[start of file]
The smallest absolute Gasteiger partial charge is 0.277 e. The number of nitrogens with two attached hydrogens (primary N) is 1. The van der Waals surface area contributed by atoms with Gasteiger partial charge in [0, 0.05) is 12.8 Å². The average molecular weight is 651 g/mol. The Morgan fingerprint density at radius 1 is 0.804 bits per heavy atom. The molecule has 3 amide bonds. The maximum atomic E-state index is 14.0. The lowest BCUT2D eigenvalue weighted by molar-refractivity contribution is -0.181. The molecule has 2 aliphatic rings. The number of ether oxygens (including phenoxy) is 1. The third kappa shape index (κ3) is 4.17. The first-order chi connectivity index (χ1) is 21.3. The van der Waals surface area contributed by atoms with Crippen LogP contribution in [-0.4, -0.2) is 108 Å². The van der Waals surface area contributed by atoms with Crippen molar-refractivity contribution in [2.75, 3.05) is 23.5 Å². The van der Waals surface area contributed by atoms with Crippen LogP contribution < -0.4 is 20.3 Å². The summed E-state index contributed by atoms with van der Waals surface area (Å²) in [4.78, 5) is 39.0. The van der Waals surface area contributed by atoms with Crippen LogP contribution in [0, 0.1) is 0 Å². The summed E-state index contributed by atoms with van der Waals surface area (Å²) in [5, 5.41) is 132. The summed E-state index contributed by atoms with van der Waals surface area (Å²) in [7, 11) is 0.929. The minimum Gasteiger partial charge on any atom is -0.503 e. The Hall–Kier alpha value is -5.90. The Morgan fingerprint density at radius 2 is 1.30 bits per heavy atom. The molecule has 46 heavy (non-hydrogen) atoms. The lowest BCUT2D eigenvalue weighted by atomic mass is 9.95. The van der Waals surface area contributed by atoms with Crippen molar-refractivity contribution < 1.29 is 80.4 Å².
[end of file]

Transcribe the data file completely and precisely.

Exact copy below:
The smallest absolute Gasteiger partial charge is 0.277 e. The number of nitrogens with two attached hydrogens (primary N) is 1. The van der Waals surface area contributed by atoms with Gasteiger partial charge in [0, 0.05) is 12.8 Å². The average molecular weight is 651 g/mol. The Morgan fingerprint density at radius 1 is 0.804 bits per heavy atom. The molecule has 3 amide bonds. The maximum atomic E-state index is 14.0. The lowest BCUT2D eigenvalue weighted by molar-refractivity contribution is -0.181. The molecule has 2 aliphatic rings. The number of ether oxygens (including phenoxy) is 1. The third kappa shape index (κ3) is 4.17. The first-order chi connectivity index (χ1) is 21.3. The van der Waals surface area contributed by atoms with Crippen LogP contribution in [-0.4, -0.2) is 108 Å². The van der Waals surface area contributed by atoms with Crippen molar-refractivity contribution in [2.75, 3.05) is 23.5 Å². The van der Waals surface area contributed by atoms with Crippen LogP contribution < -0.4 is 20.3 Å². The summed E-state index contributed by atoms with van der Waals surface area (Å²) in [4.78, 5) is 39.0. The van der Waals surface area contributed by atoms with Crippen LogP contribution in [0, 0.1) is 0 Å². The summed E-state index contributed by atoms with van der Waals surface area (Å²) in [5, 5.41) is 132. The summed E-state index contributed by atoms with van der Waals surface area (Å²) in [7, 11) is 0.929. The minimum Gasteiger partial charge on any atom is -0.503 e. The Hall–Kier alpha value is -5.90. The Morgan fingerprint density at radius 2 is 1.30 bits per heavy atom. The molecule has 46 heavy (non-hydrogen) atoms. The lowest BCUT2D eigenvalue weighted by atomic mass is 9.95. The van der Waals surface area contributed by atoms with Crippen molar-refractivity contribution < 1.29 is 80.4 Å².